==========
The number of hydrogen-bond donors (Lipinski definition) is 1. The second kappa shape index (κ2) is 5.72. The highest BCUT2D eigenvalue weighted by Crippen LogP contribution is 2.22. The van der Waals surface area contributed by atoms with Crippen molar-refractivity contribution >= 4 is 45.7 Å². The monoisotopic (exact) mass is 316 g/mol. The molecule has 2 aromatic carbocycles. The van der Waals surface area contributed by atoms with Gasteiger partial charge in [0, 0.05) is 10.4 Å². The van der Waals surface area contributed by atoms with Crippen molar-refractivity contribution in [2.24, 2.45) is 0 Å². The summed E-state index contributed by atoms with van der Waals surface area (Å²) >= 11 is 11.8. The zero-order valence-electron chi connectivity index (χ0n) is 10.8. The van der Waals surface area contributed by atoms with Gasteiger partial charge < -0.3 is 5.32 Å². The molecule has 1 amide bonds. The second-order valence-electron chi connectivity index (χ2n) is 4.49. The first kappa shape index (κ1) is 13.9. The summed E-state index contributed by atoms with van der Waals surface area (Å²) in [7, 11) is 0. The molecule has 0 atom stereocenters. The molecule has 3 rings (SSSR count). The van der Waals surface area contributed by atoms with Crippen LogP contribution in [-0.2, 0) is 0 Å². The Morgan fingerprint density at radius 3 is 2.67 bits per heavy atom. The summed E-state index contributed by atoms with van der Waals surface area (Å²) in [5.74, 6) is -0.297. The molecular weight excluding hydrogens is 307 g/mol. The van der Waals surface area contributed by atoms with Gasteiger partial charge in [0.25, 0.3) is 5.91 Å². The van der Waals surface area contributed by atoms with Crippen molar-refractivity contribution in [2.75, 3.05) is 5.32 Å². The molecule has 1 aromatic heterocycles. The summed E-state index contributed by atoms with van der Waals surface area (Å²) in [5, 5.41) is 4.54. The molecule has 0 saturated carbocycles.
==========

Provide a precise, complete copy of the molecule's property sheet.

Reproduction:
The number of hydrogen-bond donors (Lipinski definition) is 1. The second kappa shape index (κ2) is 5.72. The highest BCUT2D eigenvalue weighted by Crippen LogP contribution is 2.22. The van der Waals surface area contributed by atoms with Crippen molar-refractivity contribution >= 4 is 45.7 Å². The monoisotopic (exact) mass is 316 g/mol. The molecule has 2 aromatic carbocycles. The van der Waals surface area contributed by atoms with Gasteiger partial charge in [0, 0.05) is 10.4 Å². The van der Waals surface area contributed by atoms with Crippen molar-refractivity contribution in [2.24, 2.45) is 0 Å². The summed E-state index contributed by atoms with van der Waals surface area (Å²) >= 11 is 11.8. The zero-order valence-electron chi connectivity index (χ0n) is 10.8. The van der Waals surface area contributed by atoms with Gasteiger partial charge < -0.3 is 5.32 Å². The molecule has 1 amide bonds. The second-order valence-electron chi connectivity index (χ2n) is 4.49. The first kappa shape index (κ1) is 13.9. The summed E-state index contributed by atoms with van der Waals surface area (Å²) in [7, 11) is 0. The molecule has 0 atom stereocenters. The molecule has 3 rings (SSSR count). The van der Waals surface area contributed by atoms with Crippen LogP contribution in [-0.2, 0) is 0 Å². The Morgan fingerprint density at radius 3 is 2.67 bits per heavy atom. The summed E-state index contributed by atoms with van der Waals surface area (Å²) in [5.74, 6) is -0.297. The molecular weight excluding hydrogens is 307 g/mol. The van der Waals surface area contributed by atoms with Gasteiger partial charge in [0.25, 0.3) is 5.91 Å². The van der Waals surface area contributed by atoms with Crippen molar-refractivity contribution in [2.75, 3.05) is 5.32 Å². The molecule has 1 aromatic heterocycles. The summed E-state index contributed by atoms with van der Waals surface area (Å²) in [5, 5.41) is 4.54. The molecule has 0 saturated carbocycles.